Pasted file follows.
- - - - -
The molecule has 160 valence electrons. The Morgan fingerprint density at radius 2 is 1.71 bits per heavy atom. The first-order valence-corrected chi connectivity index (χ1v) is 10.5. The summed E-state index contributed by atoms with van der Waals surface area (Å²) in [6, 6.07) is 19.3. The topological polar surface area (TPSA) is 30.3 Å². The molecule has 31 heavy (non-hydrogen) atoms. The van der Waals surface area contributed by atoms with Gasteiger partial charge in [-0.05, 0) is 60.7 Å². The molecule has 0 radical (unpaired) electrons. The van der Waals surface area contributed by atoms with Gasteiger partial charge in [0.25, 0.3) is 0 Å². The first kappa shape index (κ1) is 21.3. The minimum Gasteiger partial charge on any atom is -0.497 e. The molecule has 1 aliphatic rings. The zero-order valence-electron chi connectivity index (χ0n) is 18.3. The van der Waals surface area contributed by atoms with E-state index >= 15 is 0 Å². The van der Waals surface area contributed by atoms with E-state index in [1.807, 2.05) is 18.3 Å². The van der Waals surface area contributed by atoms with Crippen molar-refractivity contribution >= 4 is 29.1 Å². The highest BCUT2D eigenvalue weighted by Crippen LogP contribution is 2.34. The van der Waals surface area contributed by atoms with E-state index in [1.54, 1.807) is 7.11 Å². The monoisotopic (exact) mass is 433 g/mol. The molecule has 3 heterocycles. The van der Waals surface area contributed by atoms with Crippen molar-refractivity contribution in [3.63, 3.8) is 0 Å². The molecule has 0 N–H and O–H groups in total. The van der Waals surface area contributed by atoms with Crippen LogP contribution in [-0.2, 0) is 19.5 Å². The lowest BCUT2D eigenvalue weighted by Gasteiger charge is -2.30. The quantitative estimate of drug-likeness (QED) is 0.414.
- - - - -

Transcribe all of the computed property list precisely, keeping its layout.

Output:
The molecule has 160 valence electrons. The Morgan fingerprint density at radius 2 is 1.71 bits per heavy atom. The first-order valence-corrected chi connectivity index (χ1v) is 10.5. The summed E-state index contributed by atoms with van der Waals surface area (Å²) in [6, 6.07) is 19.3. The topological polar surface area (TPSA) is 30.3 Å². The molecule has 31 heavy (non-hydrogen) atoms. The van der Waals surface area contributed by atoms with Gasteiger partial charge in [-0.05, 0) is 60.7 Å². The molecule has 0 radical (unpaired) electrons. The van der Waals surface area contributed by atoms with Gasteiger partial charge in [0.25, 0.3) is 0 Å². The first kappa shape index (κ1) is 21.3. The minimum Gasteiger partial charge on any atom is -0.497 e. The molecule has 1 aliphatic rings. The zero-order valence-electron chi connectivity index (χ0n) is 18.3. The van der Waals surface area contributed by atoms with E-state index >= 15 is 0 Å². The van der Waals surface area contributed by atoms with E-state index in [1.807, 2.05) is 18.3 Å². The van der Waals surface area contributed by atoms with Crippen molar-refractivity contribution >= 4 is 29.1 Å². The highest BCUT2D eigenvalue weighted by Crippen LogP contribution is 2.34. The van der Waals surface area contributed by atoms with E-state index in [1.54, 1.807) is 7.11 Å². The monoisotopic (exact) mass is 433 g/mol. The molecule has 3 heterocycles. The van der Waals surface area contributed by atoms with Crippen molar-refractivity contribution in [3.63, 3.8) is 0 Å². The molecule has 0 N–H and O–H groups in total. The van der Waals surface area contributed by atoms with Crippen LogP contribution in [-0.2, 0) is 19.5 Å². The lowest BCUT2D eigenvalue weighted by Gasteiger charge is -2.30. The quantitative estimate of drug-likeness (QED) is 0.414.